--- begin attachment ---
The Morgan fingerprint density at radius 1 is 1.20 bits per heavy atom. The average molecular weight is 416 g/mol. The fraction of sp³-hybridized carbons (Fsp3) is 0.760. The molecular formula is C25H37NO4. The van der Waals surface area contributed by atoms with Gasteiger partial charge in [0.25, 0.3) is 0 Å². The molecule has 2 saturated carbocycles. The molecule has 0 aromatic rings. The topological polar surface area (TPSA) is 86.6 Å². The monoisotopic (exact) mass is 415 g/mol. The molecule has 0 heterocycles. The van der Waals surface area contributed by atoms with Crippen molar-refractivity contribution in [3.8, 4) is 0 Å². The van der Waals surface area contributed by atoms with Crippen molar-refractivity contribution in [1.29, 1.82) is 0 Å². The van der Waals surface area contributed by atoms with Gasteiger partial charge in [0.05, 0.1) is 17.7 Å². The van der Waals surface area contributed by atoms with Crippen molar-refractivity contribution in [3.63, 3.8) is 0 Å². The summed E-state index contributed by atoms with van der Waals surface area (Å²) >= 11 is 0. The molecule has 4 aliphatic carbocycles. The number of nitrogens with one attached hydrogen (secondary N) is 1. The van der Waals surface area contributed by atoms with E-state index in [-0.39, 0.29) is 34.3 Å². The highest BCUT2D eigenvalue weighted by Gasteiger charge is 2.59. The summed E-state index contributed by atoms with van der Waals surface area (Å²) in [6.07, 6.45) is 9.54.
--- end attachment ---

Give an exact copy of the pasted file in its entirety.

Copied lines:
The Morgan fingerprint density at radius 1 is 1.20 bits per heavy atom. The average molecular weight is 416 g/mol. The fraction of sp³-hybridized carbons (Fsp3) is 0.760. The molecular formula is C25H37NO4. The van der Waals surface area contributed by atoms with Gasteiger partial charge in [0.25, 0.3) is 0 Å². The molecule has 2 saturated carbocycles. The molecule has 0 aromatic rings. The topological polar surface area (TPSA) is 86.6 Å². The monoisotopic (exact) mass is 415 g/mol. The molecule has 0 heterocycles. The van der Waals surface area contributed by atoms with Crippen molar-refractivity contribution in [3.8, 4) is 0 Å². The van der Waals surface area contributed by atoms with Crippen molar-refractivity contribution in [1.29, 1.82) is 0 Å². The van der Waals surface area contributed by atoms with Gasteiger partial charge in [0.05, 0.1) is 17.7 Å². The van der Waals surface area contributed by atoms with Crippen molar-refractivity contribution in [3.63, 3.8) is 0 Å². The summed E-state index contributed by atoms with van der Waals surface area (Å²) >= 11 is 0. The molecule has 4 aliphatic carbocycles. The number of nitrogens with one attached hydrogen (secondary N) is 1. The van der Waals surface area contributed by atoms with E-state index in [-0.39, 0.29) is 34.3 Å². The highest BCUT2D eigenvalue weighted by Gasteiger charge is 2.59. The summed E-state index contributed by atoms with van der Waals surface area (Å²) in [6.07, 6.45) is 9.54.